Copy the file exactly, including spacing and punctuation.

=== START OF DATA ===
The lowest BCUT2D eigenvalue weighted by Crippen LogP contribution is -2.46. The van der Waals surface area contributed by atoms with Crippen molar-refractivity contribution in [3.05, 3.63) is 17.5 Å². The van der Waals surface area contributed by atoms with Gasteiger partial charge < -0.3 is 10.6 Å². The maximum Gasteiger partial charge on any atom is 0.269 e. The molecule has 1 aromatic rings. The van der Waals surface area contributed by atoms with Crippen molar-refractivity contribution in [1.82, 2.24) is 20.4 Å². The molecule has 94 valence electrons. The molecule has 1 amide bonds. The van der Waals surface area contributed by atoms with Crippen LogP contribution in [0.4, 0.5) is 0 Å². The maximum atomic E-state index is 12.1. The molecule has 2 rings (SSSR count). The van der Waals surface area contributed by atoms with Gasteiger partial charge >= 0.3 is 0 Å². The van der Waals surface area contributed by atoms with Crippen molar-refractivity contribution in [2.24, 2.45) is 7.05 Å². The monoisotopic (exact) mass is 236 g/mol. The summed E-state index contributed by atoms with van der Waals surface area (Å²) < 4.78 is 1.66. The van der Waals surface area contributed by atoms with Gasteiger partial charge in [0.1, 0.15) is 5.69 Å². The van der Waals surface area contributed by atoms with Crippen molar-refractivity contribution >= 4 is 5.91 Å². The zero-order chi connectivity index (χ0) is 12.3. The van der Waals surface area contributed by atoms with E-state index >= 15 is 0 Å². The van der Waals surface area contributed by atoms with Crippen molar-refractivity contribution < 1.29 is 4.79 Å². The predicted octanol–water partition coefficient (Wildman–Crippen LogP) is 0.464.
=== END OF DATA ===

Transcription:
The lowest BCUT2D eigenvalue weighted by Crippen LogP contribution is -2.46. The van der Waals surface area contributed by atoms with Crippen molar-refractivity contribution in [3.05, 3.63) is 17.5 Å². The van der Waals surface area contributed by atoms with Gasteiger partial charge < -0.3 is 10.6 Å². The maximum Gasteiger partial charge on any atom is 0.269 e. The molecule has 1 aromatic rings. The van der Waals surface area contributed by atoms with Crippen molar-refractivity contribution in [1.82, 2.24) is 20.4 Å². The molecule has 94 valence electrons. The molecule has 1 amide bonds. The van der Waals surface area contributed by atoms with Crippen LogP contribution in [0.4, 0.5) is 0 Å². The maximum atomic E-state index is 12.1. The molecule has 2 rings (SSSR count). The van der Waals surface area contributed by atoms with Gasteiger partial charge >= 0.3 is 0 Å². The van der Waals surface area contributed by atoms with Crippen molar-refractivity contribution in [2.24, 2.45) is 7.05 Å². The monoisotopic (exact) mass is 236 g/mol. The summed E-state index contributed by atoms with van der Waals surface area (Å²) < 4.78 is 1.66. The van der Waals surface area contributed by atoms with Gasteiger partial charge in [0.1, 0.15) is 5.69 Å². The van der Waals surface area contributed by atoms with Crippen molar-refractivity contribution >= 4 is 5.91 Å². The zero-order chi connectivity index (χ0) is 12.3. The van der Waals surface area contributed by atoms with E-state index >= 15 is 0 Å². The van der Waals surface area contributed by atoms with Crippen molar-refractivity contribution < 1.29 is 4.79 Å². The predicted octanol–water partition coefficient (Wildman–Crippen LogP) is 0.464.